Networks of John Iweyn

John Iweyn was a steward, sheriff, and landholder who was active in and around Hereford until his death on May 28, 1321. He stewarded lands in Gower, Wales under William de Breose, the acting lord, and was also deputized by Hugh Despenser the Younger on behalf of King Edward II. Iweyn built and ran a corn mill on the land he held and bound the people who lived there to use it.[1]

The Landscape of Iweyn and the Despenser Rebellion

During the years 1318-1321, tensions were high as Despenser worked to hold as much power as possible. Seymour Phillips says, “By December 1320 the ambitions of Hugh Despenser the Younger in the Welsh March had won him a great deal of valuable territory but with it the enmity of some of the most powerful of the marcher lords, the earl of Hereford… as well as Hugh Audley and Roger Damory,”[2]. Despite the enmity, Despenser had the king’s favor and thus could not at this point be deposed. Instead, he was often blocked on his quests of ambition by the nobles who hated him, especially in his efforts to gain the inheritance of the lands and lordship of Gower. When de Breose allowed bidding for lordship over these lands, it appeared as if Despenser would win. To prevent this, de Breose instead privately passed the lordship to his son-in-law John de Moubray. This would prove to be a bad move as King Edward II accused de Breose of passing down the lordship without the king’s explicit permission and the lands of Gower were seized again by the king—and therefore, Despenser had access to it. In the early months of 1321, Iweyn sent word that attacks on the land were coming, and in the fighting that ensued, John de Moubray chased Iweyn to Swansea, accused him of conspiring with Despenser, and summarily executed him. This of course led to accusations of treason and de Moubray’s own execution, but the damage was done.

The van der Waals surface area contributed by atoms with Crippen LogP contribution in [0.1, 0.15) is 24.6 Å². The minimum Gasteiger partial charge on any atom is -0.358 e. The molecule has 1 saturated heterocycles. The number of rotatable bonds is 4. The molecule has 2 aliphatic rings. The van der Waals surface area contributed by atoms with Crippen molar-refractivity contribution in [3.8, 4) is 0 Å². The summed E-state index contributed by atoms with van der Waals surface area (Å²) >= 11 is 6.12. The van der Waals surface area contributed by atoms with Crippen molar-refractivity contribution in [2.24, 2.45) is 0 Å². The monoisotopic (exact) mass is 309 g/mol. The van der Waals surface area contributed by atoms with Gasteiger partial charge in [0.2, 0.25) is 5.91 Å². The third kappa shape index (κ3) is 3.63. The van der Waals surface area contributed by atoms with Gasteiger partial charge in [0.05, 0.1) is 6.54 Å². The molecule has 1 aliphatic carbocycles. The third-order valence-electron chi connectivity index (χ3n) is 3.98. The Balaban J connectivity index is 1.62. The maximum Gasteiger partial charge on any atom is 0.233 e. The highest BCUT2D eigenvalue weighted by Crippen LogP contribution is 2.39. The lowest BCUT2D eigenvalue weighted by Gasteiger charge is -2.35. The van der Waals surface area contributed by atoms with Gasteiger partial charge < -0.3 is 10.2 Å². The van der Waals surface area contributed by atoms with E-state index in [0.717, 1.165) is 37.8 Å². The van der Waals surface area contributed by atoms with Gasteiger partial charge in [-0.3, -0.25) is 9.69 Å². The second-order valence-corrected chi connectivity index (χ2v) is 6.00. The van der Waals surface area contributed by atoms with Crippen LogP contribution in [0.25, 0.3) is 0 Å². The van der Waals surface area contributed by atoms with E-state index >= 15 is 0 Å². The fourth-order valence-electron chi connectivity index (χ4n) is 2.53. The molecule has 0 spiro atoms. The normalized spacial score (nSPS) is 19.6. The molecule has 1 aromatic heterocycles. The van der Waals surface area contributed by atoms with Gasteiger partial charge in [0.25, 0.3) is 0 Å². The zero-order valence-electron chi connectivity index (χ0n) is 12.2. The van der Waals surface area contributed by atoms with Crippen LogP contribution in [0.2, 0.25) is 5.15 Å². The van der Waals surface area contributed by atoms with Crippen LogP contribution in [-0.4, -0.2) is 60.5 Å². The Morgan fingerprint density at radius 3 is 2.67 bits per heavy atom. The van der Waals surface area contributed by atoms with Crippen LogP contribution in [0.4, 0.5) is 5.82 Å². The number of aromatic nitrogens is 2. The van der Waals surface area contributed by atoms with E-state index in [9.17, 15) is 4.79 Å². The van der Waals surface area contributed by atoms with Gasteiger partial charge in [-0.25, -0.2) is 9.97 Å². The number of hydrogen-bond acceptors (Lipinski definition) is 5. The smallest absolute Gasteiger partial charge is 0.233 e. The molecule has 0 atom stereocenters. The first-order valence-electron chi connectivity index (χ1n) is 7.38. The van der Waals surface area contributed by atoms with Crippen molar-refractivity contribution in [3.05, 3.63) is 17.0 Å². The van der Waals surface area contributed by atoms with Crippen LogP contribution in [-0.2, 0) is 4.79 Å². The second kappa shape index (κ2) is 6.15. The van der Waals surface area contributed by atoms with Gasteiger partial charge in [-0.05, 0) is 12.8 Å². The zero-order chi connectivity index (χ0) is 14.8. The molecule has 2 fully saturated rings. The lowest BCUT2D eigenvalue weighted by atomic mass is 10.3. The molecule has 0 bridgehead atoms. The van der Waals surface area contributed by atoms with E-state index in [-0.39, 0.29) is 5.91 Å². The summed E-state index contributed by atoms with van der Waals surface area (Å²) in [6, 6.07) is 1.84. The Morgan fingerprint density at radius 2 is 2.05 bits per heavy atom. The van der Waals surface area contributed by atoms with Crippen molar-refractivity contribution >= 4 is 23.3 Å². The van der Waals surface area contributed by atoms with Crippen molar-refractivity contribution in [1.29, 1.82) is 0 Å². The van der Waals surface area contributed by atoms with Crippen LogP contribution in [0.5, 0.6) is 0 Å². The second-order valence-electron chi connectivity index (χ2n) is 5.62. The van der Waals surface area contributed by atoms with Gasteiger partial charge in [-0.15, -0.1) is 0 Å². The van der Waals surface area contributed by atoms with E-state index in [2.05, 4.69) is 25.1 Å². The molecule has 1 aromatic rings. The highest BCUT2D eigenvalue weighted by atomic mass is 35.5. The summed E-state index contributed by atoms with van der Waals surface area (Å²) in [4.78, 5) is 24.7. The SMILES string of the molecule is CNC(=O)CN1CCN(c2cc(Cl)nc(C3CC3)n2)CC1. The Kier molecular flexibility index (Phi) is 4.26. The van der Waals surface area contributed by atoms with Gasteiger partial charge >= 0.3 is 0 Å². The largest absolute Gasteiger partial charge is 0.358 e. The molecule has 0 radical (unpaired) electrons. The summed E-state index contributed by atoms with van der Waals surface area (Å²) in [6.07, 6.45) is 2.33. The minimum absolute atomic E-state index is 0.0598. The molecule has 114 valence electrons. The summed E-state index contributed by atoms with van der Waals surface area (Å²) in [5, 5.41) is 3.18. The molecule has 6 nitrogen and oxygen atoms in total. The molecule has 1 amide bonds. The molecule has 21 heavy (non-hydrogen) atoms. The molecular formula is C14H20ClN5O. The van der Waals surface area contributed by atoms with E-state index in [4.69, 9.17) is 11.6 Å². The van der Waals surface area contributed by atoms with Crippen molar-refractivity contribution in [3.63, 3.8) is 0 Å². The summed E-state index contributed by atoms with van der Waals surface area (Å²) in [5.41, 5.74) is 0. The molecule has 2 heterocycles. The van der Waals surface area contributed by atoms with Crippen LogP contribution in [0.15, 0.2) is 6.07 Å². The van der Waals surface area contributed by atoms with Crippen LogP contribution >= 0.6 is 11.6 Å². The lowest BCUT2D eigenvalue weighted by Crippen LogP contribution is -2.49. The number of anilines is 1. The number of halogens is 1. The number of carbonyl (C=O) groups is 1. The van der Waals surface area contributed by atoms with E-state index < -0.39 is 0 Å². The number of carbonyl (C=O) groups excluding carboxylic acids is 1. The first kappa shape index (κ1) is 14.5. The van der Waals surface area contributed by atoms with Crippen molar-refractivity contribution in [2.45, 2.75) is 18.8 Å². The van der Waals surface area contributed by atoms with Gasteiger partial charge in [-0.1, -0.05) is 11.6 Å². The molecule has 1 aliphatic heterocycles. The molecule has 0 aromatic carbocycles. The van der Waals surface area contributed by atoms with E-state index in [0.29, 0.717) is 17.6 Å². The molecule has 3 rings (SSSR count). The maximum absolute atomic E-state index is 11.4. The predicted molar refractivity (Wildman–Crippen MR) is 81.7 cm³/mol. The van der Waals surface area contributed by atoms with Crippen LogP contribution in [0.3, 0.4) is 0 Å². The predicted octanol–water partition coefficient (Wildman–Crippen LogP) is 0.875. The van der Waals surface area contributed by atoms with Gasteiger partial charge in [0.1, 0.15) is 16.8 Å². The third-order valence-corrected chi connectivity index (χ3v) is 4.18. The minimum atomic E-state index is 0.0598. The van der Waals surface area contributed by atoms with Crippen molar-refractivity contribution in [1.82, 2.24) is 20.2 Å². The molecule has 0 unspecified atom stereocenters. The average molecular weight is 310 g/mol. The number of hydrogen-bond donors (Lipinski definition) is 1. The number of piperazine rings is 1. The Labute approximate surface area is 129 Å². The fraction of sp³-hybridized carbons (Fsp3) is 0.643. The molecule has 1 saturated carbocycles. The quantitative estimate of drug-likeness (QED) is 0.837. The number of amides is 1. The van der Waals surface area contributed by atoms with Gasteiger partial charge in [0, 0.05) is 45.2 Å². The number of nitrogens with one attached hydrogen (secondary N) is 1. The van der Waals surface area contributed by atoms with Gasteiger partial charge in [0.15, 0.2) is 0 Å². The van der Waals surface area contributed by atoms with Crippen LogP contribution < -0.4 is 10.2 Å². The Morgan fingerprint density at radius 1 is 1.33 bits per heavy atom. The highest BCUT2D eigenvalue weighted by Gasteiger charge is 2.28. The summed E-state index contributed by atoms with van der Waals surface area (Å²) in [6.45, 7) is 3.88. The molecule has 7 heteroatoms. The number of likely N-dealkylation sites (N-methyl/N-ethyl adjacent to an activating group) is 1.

Figure 1.

Thus, one might call Iweyn a pawn in a larger game. The visualization labeled ‘Figure 1’ shows us marked allies and enemies of Iweyn in his time as steward of Gower and sheriff of Glamorgan, many of which held the land of Gower at one point or another. What is interesting about this figure is that according to documents William de Breose granted Iweyn a lot of land and license, and so they would appear to be friends if not allies. However, de Breose also enabled his son-in-law de Moubray to seize Iweyn’s land after his death and plotted against Despenser’s takeover. Therefore, William de Breose is marked as a different color node than the others due to the finicky nature of his history with Iweyn. The limitations of documents to Hereford legal documents mean that certain documents are left out of the official dataset. In Figure 1, some nodes are marked with different-colored edges to others; this means that we know these connections exist, but they are not within the Hereford Cathedral Muniments. Business done with Hugh Despenser, for instance, was apparently not done in Hereford. An Iweyn-centric network might show us a web of Gower-based connections and explain in more depth where some of these allies and enemies fit. When scanning the Hereford documents, many of the existing Hereford connections for Iweyn come up in the early 1320s, when Edward II was tying up all the loose ends from the rebellion against Despenser and his own rule. This is where we find Isabella de Burgo, for instance, in a writ issued July 10 1323: “WRIT of Edward II directed to Isabella de Burgo, lady of Gower. The writ recites that an inquiry conducted by Richard Wroth, formerly guardian of the land of Gower, established that John Iweyn at his death was seized of the castle and vill of Locharn…The king therefore directs the said Isabella to restore possession of the said lands and tenements with their profits to (William Rokulf).”[3]

Figure 2.